Clipper's Vera Cruise Build

Clipper's Vera Cruise Build

Saturday, June 9, 2018

Bilge Paint And Working The Seat Boxes

Work continues on the cabin fittings. Many, many details to take care of and at times, not so much visible progress. Sure, I've said this many times before, but it is true. Some time back, I decided to go three weeks between blog posts because of the slow pace of change.

What's really happening is that many of the parts to install, are getting close to the stage where they can be installed, and at some point, the cabin will go from seemingly endless construction to having something to actually look at.

One of those myriad tasks is the painting of the bilge. This is actually a fairly intensive job as there are many nooks and crannies to get to and the bilge paint requires two or three coats to completely cover. Add to that the fact that I am working in a hot garage and you can probably see why progress is sometimes slower.

The bilge is getting white paint and this needs to be done before I can install any parts. It also takes at least a week to dry properly to it's full hardness. The weekend of Memorial Day was spent doing this particular task.

Additionally, the undersides of the floor panels and the inside of the head box and seat boxes where given some white paint. This is not bilge paint but it still required a few coats to properly cover. And as it stands, there is a need to go back and do some touch up work in both the bilge and on the other parts.

For health reasons, I had to take a week long break, but when I returned, I began working on the seat boxes again. This time the effort was in getting the lids and flip up extensions going.

Readers will probably remember that I plan on having extensions, on the seat boxes, that fold up to give extra width when using the seat boxes as a bed. At the same time, I want to maximize the floor space when the seat boxes are used as seats (which will be most of the time). 

The following photo gives some idea of how this is going to work. The extension is the vertically hanging piece. It is not permanently mounted here, only setting on blocks so I can determine how to attach it to the seat box frame. The extension will be hinged and can be folded up. It will be supported by legs which fold down from inside the extension.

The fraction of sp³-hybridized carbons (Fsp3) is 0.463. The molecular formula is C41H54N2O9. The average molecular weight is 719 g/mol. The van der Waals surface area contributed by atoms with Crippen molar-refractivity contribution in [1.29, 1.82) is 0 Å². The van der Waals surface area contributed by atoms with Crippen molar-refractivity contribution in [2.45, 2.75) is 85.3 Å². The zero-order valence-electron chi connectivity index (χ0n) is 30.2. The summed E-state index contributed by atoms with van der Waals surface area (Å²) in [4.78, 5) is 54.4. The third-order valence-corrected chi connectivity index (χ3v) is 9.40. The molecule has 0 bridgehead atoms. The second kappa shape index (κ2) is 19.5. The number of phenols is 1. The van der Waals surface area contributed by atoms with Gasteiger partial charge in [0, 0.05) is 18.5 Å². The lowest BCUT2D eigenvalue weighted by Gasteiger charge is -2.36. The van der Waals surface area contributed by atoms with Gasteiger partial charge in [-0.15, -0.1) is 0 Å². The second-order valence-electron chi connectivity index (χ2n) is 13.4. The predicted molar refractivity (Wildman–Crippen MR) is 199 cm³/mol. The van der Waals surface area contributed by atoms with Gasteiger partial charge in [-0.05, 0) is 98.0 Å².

You'll notice that the seat box top overhangs to form a sort of pocket for the extension.The extension will be hinged to that overhang which will be permanently mounted to the seat box frame and reinforced with aluminum angles on the underside.

However, the lid of the seat box also needs to open to give access to the interior space. So in order to accomplish that, the lid is cut into two pieces. More on that in a minute.

Before doing any cutting, I wanted to add hardwood edges to the plywood used for the lids.

Next, the amount of overhang was determined and marked off and the plywood cut into two parts.

Where the cut line is, required additional hardwood edges which are in process.

The larger piece, which is the hinged lid, will need a landing when closed. It rests on the sides of the seat box, but the remainder of the frame is under the smaller piece. So I bonded an extra piece of mahogany to the frames to serve as the landing.

And finally, so that I have both flip up extensions, I've started making the port extension. The starboard one was made last year when I first started on the seat boxes. At the time, I decided to wait in case modifications were needed.

I'll be adding a plywood top to this extension frame and then both extensions will be getting hardwood edges on the plywood. I've ordered the hinges for the extensions and have the hinges for the lids. I still need to purchase the aluminum reinforcement angles.

So that's the extent of this session of progress. It can be difficult at times, trying to keep patient when it's nice out and I see other boats heading to the lake. One of the things I occasionally do is go to the marina just to walk and be around the boats. It's not the same as being on the water, but it does help.

Until next time, take care.

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  1. Carl, it's looking great! I really like the hinged extensions on the seats / berth to maximize useable floor space. Very clever, and well thought out!


    1. Thanks Michael,

      As this cruiser tries to be a bigger cruiser than it really is, taking the time to maximize space will pay off in comfort down the road.


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